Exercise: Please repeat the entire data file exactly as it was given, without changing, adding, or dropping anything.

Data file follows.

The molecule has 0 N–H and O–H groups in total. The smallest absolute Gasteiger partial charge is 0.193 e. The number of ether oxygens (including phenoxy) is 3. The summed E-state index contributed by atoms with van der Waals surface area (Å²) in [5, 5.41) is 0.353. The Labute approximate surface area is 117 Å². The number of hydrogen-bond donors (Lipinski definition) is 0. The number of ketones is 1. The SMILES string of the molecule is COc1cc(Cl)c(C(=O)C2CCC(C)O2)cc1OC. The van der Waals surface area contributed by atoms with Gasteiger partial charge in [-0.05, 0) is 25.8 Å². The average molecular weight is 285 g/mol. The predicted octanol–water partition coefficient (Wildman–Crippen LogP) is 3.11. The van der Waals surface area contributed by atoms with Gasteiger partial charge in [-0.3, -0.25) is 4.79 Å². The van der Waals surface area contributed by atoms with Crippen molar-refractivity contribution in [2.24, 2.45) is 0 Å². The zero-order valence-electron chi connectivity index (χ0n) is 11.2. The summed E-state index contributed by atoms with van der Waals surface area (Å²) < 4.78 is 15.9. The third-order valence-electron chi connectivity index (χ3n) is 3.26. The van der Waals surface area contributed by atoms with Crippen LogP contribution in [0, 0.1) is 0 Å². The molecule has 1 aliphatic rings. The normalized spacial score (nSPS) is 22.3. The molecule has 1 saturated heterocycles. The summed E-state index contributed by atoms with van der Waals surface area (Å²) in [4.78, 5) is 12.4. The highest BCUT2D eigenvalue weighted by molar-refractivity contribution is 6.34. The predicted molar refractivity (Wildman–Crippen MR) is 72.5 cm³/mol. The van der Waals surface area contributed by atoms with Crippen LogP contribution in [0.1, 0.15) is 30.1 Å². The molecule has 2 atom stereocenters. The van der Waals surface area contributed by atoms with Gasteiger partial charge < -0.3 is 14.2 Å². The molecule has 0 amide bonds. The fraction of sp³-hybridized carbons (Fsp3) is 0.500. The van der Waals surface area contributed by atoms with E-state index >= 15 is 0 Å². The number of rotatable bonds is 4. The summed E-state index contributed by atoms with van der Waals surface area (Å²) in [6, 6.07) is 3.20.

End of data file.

The molecule has 0 N–H and O–H groups in total. The smallest absolute Gasteiger partial charge is 0.193 e. The number of ether oxygens (including phenoxy) is 3. The summed E-state index contributed by atoms with van der Waals surface area (Å²) in [5, 5.41) is 0.353. The Labute approximate surface area is 117 Å². The number of hydrogen-bond donors (Lipinski definition) is 0. The number of ketones is 1. The SMILES string of the molecule is COc1cc(Cl)c(C(=O)C2CCC(C)O2)cc1OC. The van der Waals surface area contributed by atoms with Gasteiger partial charge in [-0.05, 0) is 25.8 Å². The average molecular weight is 285 g/mol. The predicted octanol–water partition coefficient (Wildman–Crippen LogP) is 3.11. The van der Waals surface area contributed by atoms with Gasteiger partial charge in [-0.3, -0.25) is 4.79 Å². The van der Waals surface area contributed by atoms with Crippen molar-refractivity contribution in [2.24, 2.45) is 0 Å². The zero-order valence-electron chi connectivity index (χ0n) is 11.2. The summed E-state index contributed by atoms with van der Waals surface area (Å²) < 4.78 is 15.9. The third-order valence-electron chi connectivity index (χ3n) is 3.26. The van der Waals surface area contributed by atoms with Crippen LogP contribution in [0, 0.1) is 0 Å². The molecule has 1 aliphatic rings. The normalized spacial score (nSPS) is 22.3. The molecule has 1 saturated heterocycles. The summed E-state index contributed by atoms with van der Waals surface area (Å²) in [4.78, 5) is 12.4. The highest BCUT2D eigenvalue weighted by molar-refractivity contribution is 6.34. The predicted molar refractivity (Wildman–Crippen MR) is 72.5 cm³/mol. The van der Waals surface area contributed by atoms with Crippen LogP contribution in [0.1, 0.15) is 30.1 Å². The molecule has 2 atom stereocenters. The van der Waals surface area contributed by atoms with Gasteiger partial charge < -0.3 is 14.2 Å². The molecule has 0 amide bonds. The fraction of sp³-hybridized carbons (Fsp3) is 0.500. The van der Waals surface area contributed by atoms with E-state index >= 15 is 0 Å². The number of rotatable bonds is 4. The summed E-state index contributed by atoms with van der Waals surface area (Å²) in [6, 6.07) is 3.20.